The mistakes we make


“They had a responsibility to care for your loved one.”

There’s only one coherent thought in my head, and that’s “Damn commercial”.
I’d turn it off, but then I’d have to a) get up off this floor and b) come out of this bathroom. And I just don’t have the energy, or the willpower to do these things. It’s crowded enough without opening the door and letting the world in; just me and my mistake. Perhaps I’m overreacting; people say I’m good at that.
“Everyone makes mistakes.”
“You’re only human.”
“Even the best fall down sometimes.”

All true, of course. All absolutely true. Perfection is impossible.
But I’m a CNA. My mistakes are marked on my residents’ quality of life. A skin tear if I’m not careful; a fall if I’m not paying attention; an error in front of a surveyor if I’m not collected. So many things to go wrong, so many mistakes to make. It’s all well and good to say “learn from your mistakes”, but the truth is, long term care isn’t known for its mercy. We really can’t be: our profession is the knife edge between care and neglect, advocacy and abuse. Mistakes can’t be tolerated. It’s the residents that matter.
“Your loved ones deserve better,” the narrator booms on. “Make them pay!”
Is that what I’m afraid of? That someday I’ll make a mistake in front of the wrong person and get sued? That someone will file a complaint? That I’ll get accused of abuse? That I’ll lose my certification?
I drop my head to my hands. Right now, I’m afraid of two things: that I’ll start crying and that someone’s going to need this bathroom before I’m ready to leave. This isn’t exactly a great place for a breakdown…but I guess you really can’t choose the moment you’re going to snap. Because if I could, I wouldn’t have chosen the moment right before an ambulance-chasing lawyer commercial came on. My problem with it isn’t that it exists…just that it played at the exact moment I pulled an inadequately tucked hoyeir pad out from underneath a resident. One of the straps got caught on her arm and opened a large skin tear.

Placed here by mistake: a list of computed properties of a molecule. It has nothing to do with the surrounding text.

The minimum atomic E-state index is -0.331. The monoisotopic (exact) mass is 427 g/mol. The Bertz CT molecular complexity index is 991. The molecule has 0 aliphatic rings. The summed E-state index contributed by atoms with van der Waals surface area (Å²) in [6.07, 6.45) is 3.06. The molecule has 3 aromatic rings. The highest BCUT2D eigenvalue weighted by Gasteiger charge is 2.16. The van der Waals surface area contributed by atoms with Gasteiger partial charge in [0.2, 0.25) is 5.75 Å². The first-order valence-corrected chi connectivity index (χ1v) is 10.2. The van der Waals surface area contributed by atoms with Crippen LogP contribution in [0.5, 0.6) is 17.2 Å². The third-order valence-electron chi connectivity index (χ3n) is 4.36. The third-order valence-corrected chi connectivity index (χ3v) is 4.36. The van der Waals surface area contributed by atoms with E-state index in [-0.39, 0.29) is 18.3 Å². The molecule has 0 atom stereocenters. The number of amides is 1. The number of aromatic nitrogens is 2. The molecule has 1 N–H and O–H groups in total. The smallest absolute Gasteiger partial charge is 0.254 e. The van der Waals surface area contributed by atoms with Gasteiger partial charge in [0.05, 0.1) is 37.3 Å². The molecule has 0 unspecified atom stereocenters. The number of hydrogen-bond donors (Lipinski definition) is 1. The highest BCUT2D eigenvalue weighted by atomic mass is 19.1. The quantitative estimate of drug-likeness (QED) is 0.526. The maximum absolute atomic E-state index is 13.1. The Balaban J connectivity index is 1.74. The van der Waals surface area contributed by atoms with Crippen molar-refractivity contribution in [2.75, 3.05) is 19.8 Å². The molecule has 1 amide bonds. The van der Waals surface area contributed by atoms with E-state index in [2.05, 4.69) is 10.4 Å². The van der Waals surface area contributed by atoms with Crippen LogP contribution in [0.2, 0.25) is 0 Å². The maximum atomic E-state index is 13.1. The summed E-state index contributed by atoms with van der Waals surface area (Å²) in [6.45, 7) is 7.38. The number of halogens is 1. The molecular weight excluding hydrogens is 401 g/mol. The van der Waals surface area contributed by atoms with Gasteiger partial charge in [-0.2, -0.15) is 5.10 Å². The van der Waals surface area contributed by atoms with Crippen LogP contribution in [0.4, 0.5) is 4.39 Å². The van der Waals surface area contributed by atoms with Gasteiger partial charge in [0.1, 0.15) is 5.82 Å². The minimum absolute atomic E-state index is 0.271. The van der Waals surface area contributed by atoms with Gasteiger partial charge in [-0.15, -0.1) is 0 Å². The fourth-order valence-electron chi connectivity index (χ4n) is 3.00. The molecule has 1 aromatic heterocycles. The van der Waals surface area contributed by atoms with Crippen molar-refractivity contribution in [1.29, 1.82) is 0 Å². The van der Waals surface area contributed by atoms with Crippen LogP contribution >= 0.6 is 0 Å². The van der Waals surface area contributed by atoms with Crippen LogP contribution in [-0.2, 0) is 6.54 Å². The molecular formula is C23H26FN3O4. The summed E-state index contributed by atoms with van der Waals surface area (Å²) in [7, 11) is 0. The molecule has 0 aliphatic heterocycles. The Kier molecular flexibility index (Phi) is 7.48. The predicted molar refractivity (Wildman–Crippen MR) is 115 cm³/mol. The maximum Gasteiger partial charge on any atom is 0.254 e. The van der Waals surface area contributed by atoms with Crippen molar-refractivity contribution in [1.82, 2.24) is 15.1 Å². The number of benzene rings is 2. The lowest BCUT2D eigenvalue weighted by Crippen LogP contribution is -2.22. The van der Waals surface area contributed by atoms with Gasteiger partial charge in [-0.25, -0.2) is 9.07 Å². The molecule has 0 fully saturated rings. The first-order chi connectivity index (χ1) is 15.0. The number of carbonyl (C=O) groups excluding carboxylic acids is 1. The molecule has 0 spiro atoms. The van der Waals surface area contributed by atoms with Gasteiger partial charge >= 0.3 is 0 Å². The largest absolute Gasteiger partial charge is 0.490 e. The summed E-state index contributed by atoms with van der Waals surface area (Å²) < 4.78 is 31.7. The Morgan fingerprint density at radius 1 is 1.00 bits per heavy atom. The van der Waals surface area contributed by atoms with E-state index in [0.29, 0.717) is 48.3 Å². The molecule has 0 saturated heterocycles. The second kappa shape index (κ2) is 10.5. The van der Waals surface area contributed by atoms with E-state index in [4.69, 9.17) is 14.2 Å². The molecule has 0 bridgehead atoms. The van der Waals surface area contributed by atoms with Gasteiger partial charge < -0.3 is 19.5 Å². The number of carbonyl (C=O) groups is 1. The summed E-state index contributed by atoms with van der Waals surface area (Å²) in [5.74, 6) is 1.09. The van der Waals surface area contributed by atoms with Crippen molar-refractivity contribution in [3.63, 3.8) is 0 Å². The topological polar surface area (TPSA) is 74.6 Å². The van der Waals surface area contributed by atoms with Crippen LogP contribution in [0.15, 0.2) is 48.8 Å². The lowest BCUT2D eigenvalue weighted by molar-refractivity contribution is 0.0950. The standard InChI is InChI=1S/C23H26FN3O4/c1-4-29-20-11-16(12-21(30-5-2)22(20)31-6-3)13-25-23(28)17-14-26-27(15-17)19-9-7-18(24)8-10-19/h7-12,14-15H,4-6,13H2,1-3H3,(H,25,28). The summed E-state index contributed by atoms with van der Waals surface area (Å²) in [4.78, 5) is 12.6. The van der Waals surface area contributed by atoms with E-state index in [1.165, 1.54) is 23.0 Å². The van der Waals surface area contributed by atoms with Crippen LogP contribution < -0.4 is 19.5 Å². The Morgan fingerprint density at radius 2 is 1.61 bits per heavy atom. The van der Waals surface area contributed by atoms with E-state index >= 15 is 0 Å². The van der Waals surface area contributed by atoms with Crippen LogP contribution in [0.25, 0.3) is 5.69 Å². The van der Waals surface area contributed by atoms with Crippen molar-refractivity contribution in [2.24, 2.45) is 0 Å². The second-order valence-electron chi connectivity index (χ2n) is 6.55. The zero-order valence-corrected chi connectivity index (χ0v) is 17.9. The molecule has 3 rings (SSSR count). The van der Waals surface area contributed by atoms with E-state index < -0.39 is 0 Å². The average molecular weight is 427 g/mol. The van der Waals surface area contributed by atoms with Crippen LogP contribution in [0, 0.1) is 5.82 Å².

And now that same commercial is playing again. I feel like it’s following me, taunting me. See how the mighty have fallen; this “good aide” who prides herself on her “conscientiousness” got in a rush and hurt a resident. Oh, great. Here I go again…

No. I get up and splash cold water on my face. There’s a CNA looking back at me from the mirror….I can tell because she’s exhausted but determined to carry on. It’s that or quit, after all; maybe it’s pride, but I am more than the mistakes I make.
So I caused a skin tear. A big, nasty one. Yes, I did the right thing and told the nurse straight away without trying to conceal anything. Yes, her family is very upset. Yes, I overheard two coworkers talking about me and my “big mess up”. Yes, I messed up. Yes, I was in a hurry because we’re short and I’m tired because I’ve been working over a lot. And yes, there’s that damned commercial playing again.
Big whoop. There’s still a lot to do and my residents still need me to help them…Lord knows they aren’t going to change and transfer themselves without more injuries. The truth is, my residents’ quality of care is greatly dependent on my frame of mind; my wellbeing connected to theirs.
Time to calm down and get back to work.

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